When economies expand, it is tradition for stocks to outperform bonds. However, this is not traditional times and over the past 30 years bonds have been outperforming stocks. A major reason bonds have done better is that since 1982 government bond yields have been declining.
Oct 15, 2012 - 02:35 AM
Traditionally, when economies expanded stocks outperformed bonds; but these aren’t traditional times and although economies have expanded, over the past 30 years bonds have outperformed stocks.
Since 1981 the return on long-term government bonds averaged 11.5 %. The S&P stock index averaged 10.8 %; and, since 2000, the returns of stocks over bonds have widened. A major reason why bonds have done better is that since 1982 government bond yields have been declining; and when bond yields decline, bond profits rise.
From Dec. 31, 1999, through May 29, 2012, the Barclays Capital U.S. Aggregate bond index - which covers the investment-grade bond market, including government and corporate bonds as well as mortgage- and other asset-backed securities - returned 104.1 percent to investors. By comparison, the total return of the S&P 500 was 14.2 percent, including share price gains and dividends.
With bond investing, the basic principle is that interest rates and prices move in an inverse relationship. When interest rates went from 4.78% to 6.75%, that represented an increase in yield of over 40% [and] the price of the bond declined by a corresponding amount. On the other hand, when interest rates decline, then the price of the bond goes up.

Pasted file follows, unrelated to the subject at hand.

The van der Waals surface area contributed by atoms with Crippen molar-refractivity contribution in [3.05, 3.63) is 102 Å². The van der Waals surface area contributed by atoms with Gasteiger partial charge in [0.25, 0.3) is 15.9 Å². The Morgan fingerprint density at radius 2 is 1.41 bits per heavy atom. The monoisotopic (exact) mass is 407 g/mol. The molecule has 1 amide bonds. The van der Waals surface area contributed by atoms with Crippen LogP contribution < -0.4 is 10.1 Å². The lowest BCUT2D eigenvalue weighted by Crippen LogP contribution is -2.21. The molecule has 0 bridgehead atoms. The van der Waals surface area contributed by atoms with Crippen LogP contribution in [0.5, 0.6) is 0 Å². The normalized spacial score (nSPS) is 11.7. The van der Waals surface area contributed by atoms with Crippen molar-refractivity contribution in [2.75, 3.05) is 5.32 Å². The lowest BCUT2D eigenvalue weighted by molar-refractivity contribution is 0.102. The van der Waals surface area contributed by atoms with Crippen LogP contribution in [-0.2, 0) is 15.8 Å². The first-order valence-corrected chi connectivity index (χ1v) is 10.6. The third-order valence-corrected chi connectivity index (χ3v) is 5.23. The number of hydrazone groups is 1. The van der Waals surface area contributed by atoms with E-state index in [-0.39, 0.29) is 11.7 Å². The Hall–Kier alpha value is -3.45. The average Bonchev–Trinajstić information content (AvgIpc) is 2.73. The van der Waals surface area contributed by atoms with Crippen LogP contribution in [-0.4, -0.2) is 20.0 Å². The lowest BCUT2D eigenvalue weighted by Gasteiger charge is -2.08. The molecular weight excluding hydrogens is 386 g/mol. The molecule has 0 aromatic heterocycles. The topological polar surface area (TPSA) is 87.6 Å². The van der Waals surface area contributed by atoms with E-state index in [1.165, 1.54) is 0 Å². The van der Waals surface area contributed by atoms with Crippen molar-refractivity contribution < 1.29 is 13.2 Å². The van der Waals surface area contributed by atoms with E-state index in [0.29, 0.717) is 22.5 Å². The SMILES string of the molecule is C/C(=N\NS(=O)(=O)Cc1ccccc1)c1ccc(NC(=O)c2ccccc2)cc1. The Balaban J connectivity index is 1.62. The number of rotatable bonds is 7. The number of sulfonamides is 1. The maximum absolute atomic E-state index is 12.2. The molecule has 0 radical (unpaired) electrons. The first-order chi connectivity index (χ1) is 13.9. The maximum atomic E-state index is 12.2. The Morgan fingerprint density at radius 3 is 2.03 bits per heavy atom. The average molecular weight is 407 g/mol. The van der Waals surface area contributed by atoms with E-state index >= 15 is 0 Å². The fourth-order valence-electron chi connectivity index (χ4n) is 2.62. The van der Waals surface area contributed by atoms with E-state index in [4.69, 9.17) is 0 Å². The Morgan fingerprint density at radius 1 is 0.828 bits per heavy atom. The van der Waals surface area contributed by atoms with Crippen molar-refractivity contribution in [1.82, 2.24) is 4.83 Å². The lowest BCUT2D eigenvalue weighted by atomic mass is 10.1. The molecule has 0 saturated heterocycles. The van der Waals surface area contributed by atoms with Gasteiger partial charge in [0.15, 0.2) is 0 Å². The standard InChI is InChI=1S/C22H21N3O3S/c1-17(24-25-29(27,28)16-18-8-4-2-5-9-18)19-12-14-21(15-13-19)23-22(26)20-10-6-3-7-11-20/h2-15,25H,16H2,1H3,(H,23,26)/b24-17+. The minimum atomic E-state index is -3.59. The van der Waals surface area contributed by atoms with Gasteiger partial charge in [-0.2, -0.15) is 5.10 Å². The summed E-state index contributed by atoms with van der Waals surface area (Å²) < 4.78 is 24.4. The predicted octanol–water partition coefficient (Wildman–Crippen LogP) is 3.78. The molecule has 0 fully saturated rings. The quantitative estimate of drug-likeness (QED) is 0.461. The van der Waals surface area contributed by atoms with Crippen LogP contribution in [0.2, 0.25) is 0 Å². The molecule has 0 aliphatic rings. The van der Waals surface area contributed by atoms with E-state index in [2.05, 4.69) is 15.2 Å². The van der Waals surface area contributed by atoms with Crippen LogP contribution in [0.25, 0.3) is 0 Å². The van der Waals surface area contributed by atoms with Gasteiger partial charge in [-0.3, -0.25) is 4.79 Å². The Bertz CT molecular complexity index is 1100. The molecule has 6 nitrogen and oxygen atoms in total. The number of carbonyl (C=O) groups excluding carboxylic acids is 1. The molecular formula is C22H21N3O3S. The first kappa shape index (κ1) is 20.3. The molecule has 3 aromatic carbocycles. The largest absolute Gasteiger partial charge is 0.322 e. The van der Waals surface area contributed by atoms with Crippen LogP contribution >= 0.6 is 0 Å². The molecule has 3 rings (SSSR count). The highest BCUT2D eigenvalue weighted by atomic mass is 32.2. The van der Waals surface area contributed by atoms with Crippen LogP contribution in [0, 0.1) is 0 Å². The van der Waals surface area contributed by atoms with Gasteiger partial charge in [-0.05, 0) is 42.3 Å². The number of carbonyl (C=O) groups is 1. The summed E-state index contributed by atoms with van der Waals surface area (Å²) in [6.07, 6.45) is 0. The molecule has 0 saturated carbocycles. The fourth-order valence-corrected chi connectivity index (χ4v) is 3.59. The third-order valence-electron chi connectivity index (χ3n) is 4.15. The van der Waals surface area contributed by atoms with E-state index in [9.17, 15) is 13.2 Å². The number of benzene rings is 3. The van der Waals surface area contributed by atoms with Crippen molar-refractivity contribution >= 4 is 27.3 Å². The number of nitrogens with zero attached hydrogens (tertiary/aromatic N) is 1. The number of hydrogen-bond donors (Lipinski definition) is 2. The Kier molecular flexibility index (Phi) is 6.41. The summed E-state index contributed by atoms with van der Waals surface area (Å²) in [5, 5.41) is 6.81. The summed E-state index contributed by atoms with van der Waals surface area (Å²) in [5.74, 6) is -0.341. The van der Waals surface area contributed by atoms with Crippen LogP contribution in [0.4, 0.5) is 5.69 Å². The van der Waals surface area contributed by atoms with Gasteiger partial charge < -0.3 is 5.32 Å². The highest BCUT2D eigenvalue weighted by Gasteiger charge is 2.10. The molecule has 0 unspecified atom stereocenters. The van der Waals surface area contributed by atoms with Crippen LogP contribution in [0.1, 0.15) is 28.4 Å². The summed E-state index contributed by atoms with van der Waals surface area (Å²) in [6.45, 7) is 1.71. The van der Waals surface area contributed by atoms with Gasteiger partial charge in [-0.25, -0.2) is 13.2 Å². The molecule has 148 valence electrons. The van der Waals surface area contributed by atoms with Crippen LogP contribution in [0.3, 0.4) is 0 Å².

Today, with bond yields near zero, yields can’t go much lower which means bond profits can’t rise as they once did. Yet, despite today’s outlook for lower bond profits, investors are increasingly buying bonds, not for profit but for safety.
INVESTORS ARE SPOOKED, RISK IS BACK IN TOWN
In January 2008, in The Economy and the Fat Kid, I wrote:
… one day, a fat kid shows up at the playground. While everyone knows it’s a private playground and admittance is strictly controlled, no one knows where the fat kid came from or how he got in. Nonetheless, the fat kid’s there.
Then the fat kid walks over to the teeter-totter and sits down. The fat kid’s end of the teeter-totter slams to the ground as the other end skyrockets up; tossing all those on the high end off. The name of the fat kid is risk.
DON’T BLAME THE FAT KID: THE ROLE OF RISK IN FREE MARKETS
…Between 2002 and 2007, risk went into hiding as central banks flooded the markets with cheap money; allowing capital flows to mask losses while boosting asset values to record levels. Billions of dollars of central bank credit translated into trillions of dollars of leveraged bets creating bubbles in all asset classes—real estate, stocks, commodities, and bonds.
… But global market risks, temporarily hidden by cheap credit, have now reasserted themselves with a vengeance… Risk is back and no matter how often the playground supervisor tries to reassure us, we know the playground is no longer safe. Even the big kids are getting hurt. The fat kid’s back and so is the whiff of deflation.
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